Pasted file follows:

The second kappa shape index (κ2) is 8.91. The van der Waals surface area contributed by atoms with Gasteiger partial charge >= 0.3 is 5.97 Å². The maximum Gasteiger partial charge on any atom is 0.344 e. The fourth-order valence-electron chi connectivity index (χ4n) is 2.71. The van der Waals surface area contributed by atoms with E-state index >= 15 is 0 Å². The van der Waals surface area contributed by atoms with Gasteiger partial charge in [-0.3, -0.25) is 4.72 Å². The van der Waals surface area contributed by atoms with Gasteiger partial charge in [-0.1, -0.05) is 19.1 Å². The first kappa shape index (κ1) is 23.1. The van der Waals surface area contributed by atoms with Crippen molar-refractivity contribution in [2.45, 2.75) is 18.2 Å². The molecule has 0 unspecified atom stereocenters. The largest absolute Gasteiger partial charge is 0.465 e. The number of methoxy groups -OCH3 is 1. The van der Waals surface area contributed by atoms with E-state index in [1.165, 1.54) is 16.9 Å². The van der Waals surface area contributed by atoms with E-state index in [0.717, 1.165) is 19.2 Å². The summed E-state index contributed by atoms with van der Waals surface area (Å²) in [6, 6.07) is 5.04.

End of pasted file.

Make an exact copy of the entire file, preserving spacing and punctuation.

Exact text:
The second kappa shape index (κ2) is 8.91. The van der Waals surface area contributed by atoms with Gasteiger partial charge >= 0.3 is 5.97 Å². The maximum Gasteiger partial charge on any atom is 0.344 e. The fourth-order valence-electron chi connectivity index (χ4n) is 2.71. The van der Waals surface area contributed by atoms with E-state index >= 15 is 0 Å². The van der Waals surface area contributed by atoms with Gasteiger partial charge in [-0.3, -0.25) is 4.72 Å². The van der Waals surface area contributed by atoms with Gasteiger partial charge in [-0.1, -0.05) is 19.1 Å². The first kappa shape index (κ1) is 23.1. The van der Waals surface area contributed by atoms with Crippen molar-refractivity contribution in [2.45, 2.75) is 18.2 Å². The molecule has 0 unspecified atom stereocenters. The largest absolute Gasteiger partial charge is 0.465 e. The number of methoxy groups -OCH3 is 1. The van der Waals surface area contributed by atoms with E-state index in [1.165, 1.54) is 16.9 Å². The van der Waals surface area contributed by atoms with E-state index in [0.717, 1.165) is 19.2 Å². The summed E-state index contributed by atoms with van der Waals surface area (Å²) in [6, 6.07) is 5.04.